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Glossary

Definitions for some of the more commonly used terms and phrases in the gun debate.

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Why “Assault Weapon” Bans Don’t Prevent Crimes

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Firearms that gun control supporters call “assault weapons” are used in only a small percentage of crimes. For example, gun control supporters have claimed that the congressionally-mandated study of the “assault weapon” and “large” magazine ban of 1994-2004 reduced crime,1 but here is what the study2 said:

  • “At best, the assault weapons ban can have only a limited effect on total gun murders, because the banned weapons and magazines were never involved in more than a modest fraction of all gun murders.”
  • “The evidence [that it reduced crime] is not strong enough for us to conclude that there was any meaningful effect (i.e., that the effect was different from zero). ... [W]e found no statistical evidence of post-ban decreases in either the number of victims per gun homicide incident, the number of gunshot wounds per victim, or the proportion of gunshot victims with multiple wounds. Nor did we find assault weapons to be overrepresented in a sample of mass murders involving guns.”
  • “We were unable to detect any reduction to date in two types of gun murders that are thought to be closely associated with assault weapons, those with multiple victims in a single incident and those producing multiple bullet wounds per victim.

Gun control supporters also claim that a follow-up study concluded that the use of assault weapons in crime declined by more than two-thirds because of the ban. This, however, is what that study3 said:

  • “AWs declined from 5.4% of crime gun traces in 1992-1993 to 1.6% in 2001-2002, a decline of 70%.” (Emphasis added.) Traces are not synonymous with crimes, however.4
  • “AWs were used in only a small fraction of gun crimes prior to the ban: about 2% according to most studies and no more than 8%.”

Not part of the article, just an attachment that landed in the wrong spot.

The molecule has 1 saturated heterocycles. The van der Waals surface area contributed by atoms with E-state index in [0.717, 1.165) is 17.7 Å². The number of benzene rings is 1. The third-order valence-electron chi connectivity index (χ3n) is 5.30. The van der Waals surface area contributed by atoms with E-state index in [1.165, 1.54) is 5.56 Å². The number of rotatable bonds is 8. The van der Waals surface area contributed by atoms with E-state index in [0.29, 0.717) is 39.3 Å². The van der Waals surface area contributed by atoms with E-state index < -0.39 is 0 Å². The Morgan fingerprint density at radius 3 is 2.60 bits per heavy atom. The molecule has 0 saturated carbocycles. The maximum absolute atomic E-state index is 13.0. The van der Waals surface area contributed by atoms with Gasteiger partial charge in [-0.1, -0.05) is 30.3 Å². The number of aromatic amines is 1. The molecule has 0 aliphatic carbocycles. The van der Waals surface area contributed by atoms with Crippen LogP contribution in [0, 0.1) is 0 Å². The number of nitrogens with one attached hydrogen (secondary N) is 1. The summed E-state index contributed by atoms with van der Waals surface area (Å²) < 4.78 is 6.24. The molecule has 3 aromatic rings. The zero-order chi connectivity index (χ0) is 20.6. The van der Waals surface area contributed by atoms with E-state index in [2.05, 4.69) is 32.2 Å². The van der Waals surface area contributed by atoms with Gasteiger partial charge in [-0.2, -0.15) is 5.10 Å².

• “Because the ban has not yet reduced the use of LCMs in crime, we cannot clearly credit the ban with any of the nation’s recent drop in gun violence.”
  • “There has not been a clear decline in the [criminal] use of ARs, though assessments are complicated by the rarity of crimes with these weapons and by substitution of post-ban rifles that are very similar to the banned AR models.”
  • “Should it be renewed, the ban’s effects on gun violence are likely to be small at best and perhaps too small for reliable measurement.”
  • “AWs and LCMs were used in only a minority of gun crimes prior to the 1994 federal ban, and AWs were used in a particularly small percentage of gun crimes.”
  • “The relative rarity of AW use in crime can be attributed to a number of factors. Many AWs are long guns, which are used in crime much less often than handguns.”
  • “Specific data on shots fired in gun attacks ... suggest that relatively few attacks involve more than 10 shots fired. The few available studies on shots fired show that assailants fire less than four shots on average, a number well within the 10-round magazine limit imposed by the AW-LCM ban, but ... it is usually unclear how many cases, if any, involved more than 10 shots. An exception is the aforementioned study of handgun murders and assaults in Jersey City. Focusing on cases for which at least the type of handgun (semi-automatic, revolver, derringer) could be determined, 2.5% of the gunfire cases involved more than 10 shots.”

The nation’s murder rate was declining before the federal “assault weapon” ban was imposed in September 1994, and has continued to decline since the ban expired in September 2004. However, California’s and Maryland’s bans were followed by increases in murder. During the first five years after California’s 1989 “assault weapon” ban, the state’s murder rate increased 26 percent, compared to 10 percent in the rest of the country. During the first five years after California expanded the ban in 2000, the state’s murder rate increased 10 percent, compared to a five percent decrease in the rest of country. Since 1994, when Maryland prohibited magazines of over 20 rounds and required registration of “assault pistols,” its murder rate has decreased 41 percent, while in the rest of the country murder has decreased 48 percent.5

Some of the ways that criminals could commit crimes with firearms, if an “assault weapon” and “large” magazine ban were imposed, include: